Methymnaeos, meaning "the Wine-Chanted", was one of the many names of Dionysus, wine god of the Greeks. Multiple award-winning Methymnaeos Organic Winery is in Chidira, a village on the Greek island of Lesvos.

Winery owner, winemaker and manager, Dr. Yannis Lambrou, has gathered international experience and in-depth knowledge of the arts through his high-level studies in film, drama and media in the United Kingdom, Austria, and Greece. Apart from his native Greek Yannis Lambrou is fluent in English, German and French and has traveled worldwide.

Under the leadership of Yannis Lambrou since 2002 three organic wines are produced: orange, red and white Methymnaeos. All three wines are made with the rare winegrape Chidiriotiko, indigenous to Lesvos, exclusively grown on the lava of the volcanic western part of the island. This gives Methymnaeos Organic Wines a rather distinct minerality.

Since 1985, the year of its foundation, Methymnaeos Organic Winery has increasingly evolved into an export-oriented, dynamic, niche producer, combining entrepreneurship with research and development, promoting progress on a peripheral island hampered by unemployment and the refugee crisis and attracting tourists through winery tours, with exports since 2019 corresponding, on average, to 65% of the winery’s yearly turnover. Methymnaeos Organic Wines are nowadays exported to Canada, China, France, Germany, Japan, Russia, Switzerland, United Kingdom and the United States of America.

Methymnaeos Organic Winery was founded by intellectual, author and publisher Dimitris Lambrou, Yannis Lambrou's father, in 1985. That was the year when Dimitris Lambrou planted exclusively with Chidiriotiko grapevines the winery vineyard, the first on Lesvos designed from its inception to produce professionally made wines. This vineyard, planted near Chidira in an inactive volcano containing huge quantities of sulfur and copper sulfate, had the dual purpose to revive the almost extinct winegrape Chidiriotiko and to reestablish on Lesvos the ancient art of winemaking, then non-existent on an island that was and still is the world capital of ouzo. A basic source of inspiration for intellectual Dimitris Lambrou was the glorious ancient winemaking tradition of Lesvos and Chidira, verified by the ancient stone phallus found in 1959 near Methymnaeos Organic Winery, nowadays on display at the winery. This ancient winemaking tradition had reached ground zero in 1985, when Methymnaeos vineyard was planted, as grape and wine production on Lesvos were basically non-existent at the time, but this did not avert Dimitris Lambrou from founding in 1994 Methymnaeos’ winemaking facility, completed in 1997 and equipped with the latest winemaking technology.

The first professionally made wine of Lesvos, red Methymnaeos 1997, was bottled in July 1999 and entered the Greek market shortly thereafter. It was one of the first Greek wines to be certified as “made with organic grapes”, pursuant to Regulation (EEC) 2092/1991 on the organic production of agricultural products. In 2002 Methymnaeos was one of the first Greek wineries to open for winery tours. In 2005 it was the first to export outside of Greece wine made on Lesvos. In 2008 white Methymnaeos received the first award to be ever received by a wine produced on Lesvos. In 2010, following an application filed by Yannis Lambrou to the Greek Ministry of Agriculture several years before, Protected Geographical Indication Lesvos was granted to Methymnaeos. In the same year the winery made the first orange wine to be ever produced in Greece and pioneered once again in 2012 by producing the first organic wine of Greece according to the then newly established Commission Regulation (EU) No 203/2012 on organic wine.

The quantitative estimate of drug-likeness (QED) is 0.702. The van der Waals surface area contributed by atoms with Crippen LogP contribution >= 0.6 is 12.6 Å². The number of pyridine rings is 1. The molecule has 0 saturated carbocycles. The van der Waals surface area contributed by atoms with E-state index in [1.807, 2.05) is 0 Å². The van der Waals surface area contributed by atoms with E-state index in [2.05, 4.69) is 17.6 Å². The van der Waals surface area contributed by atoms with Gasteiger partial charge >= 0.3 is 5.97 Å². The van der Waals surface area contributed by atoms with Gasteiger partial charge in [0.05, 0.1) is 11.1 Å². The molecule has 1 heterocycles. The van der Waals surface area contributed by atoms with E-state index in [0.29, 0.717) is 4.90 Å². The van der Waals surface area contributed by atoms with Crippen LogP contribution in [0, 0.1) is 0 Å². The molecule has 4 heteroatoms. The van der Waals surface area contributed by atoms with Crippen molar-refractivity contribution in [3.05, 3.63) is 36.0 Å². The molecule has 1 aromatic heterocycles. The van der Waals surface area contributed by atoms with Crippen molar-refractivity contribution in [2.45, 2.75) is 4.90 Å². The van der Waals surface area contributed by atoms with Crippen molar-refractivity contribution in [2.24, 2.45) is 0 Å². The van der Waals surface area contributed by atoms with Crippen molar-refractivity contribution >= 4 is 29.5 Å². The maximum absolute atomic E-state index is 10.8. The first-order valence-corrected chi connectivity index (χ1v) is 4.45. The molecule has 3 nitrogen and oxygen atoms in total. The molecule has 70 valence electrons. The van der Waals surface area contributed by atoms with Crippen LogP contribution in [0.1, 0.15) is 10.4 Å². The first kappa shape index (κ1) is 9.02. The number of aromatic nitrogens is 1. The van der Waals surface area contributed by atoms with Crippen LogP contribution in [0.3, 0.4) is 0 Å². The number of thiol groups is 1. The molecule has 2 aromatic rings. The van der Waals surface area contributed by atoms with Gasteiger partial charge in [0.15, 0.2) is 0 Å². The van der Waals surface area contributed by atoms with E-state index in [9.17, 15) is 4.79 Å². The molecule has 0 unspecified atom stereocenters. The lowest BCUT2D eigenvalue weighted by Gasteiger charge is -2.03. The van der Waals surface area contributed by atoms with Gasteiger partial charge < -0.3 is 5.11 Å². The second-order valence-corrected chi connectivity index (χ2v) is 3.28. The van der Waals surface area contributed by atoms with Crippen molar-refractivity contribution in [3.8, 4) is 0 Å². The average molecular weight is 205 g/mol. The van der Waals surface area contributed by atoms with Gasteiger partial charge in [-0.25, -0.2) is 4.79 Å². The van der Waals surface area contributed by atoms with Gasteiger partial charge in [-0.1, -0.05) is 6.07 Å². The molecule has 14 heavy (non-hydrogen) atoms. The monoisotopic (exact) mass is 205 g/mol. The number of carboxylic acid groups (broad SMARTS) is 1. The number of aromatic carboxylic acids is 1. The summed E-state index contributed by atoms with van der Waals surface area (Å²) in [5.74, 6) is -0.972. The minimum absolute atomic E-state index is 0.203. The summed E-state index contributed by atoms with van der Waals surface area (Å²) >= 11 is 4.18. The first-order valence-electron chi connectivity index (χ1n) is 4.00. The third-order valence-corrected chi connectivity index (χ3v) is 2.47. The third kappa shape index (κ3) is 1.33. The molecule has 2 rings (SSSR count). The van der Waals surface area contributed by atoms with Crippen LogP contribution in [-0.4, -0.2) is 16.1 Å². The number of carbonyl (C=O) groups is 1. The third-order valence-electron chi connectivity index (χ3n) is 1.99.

Having a bright history of firsts, Methymnaeos Organic Winery seems to have an even brighter future, with exports expanding to many more countries as a very possible scenario in the years to come.

Fragment of phallus on display at Methymnaeos Organic Winery, made of gray volcanic rock, of a remaining length of 0.31 m and maximum diameter of 0.155 m, found in 1959 within a modern retaining wall by an ancient tower at the location “Pano Abelia” (Upper Vineyards) or “Koirania” (“Koiranos” in Homer means ruler), 1 km west of the winery. It is one of four similar objects so far discovered in western Lesvos. The tower is dated to the archaic period, as it is built according to the “Lesbian masonry”, an elaborate polygonal technique characteristic of ancient Lesvos.
Dating of the artefact is not easy. Its discovery alongside an archaic tower probably means that it, too, is archaic (7th – 6th century B.C.). Its interpretation is equally complex. In early historical times stone phalluses, having religious or sepulchral use, were found throughout the Greek world. However, the object’s discovery in an intact pastoral landscape adjoining a tower used, as was typical for such constructions on Lesvos, for the defense, among other things, of a rich farm, as well as the volcanic composition of the area’s soil, evidently indicate primordial viticulture and, by extension, use of the object as part of a primitive agrarian cult of Dionysus, god of wine. Dionysus was worshiped on Lesvos as early as the 16th-15th century B.C., long before the arrival at the end of the 2nd millennium B.C. of the Aeolians to the island. Characteristically, the god was worshiped on Lesvos together with Hera and Zeus (Lesbian Triad) at the Sanctuary of Messon, where Dionysus represented the native inhabitants of the island, while the other two deities represented the Achaean and, later, the Aeolian settlers.
Dr. ioannis Kourtzellis, Archaeologist, Ephorate of Antiquities of Lesvos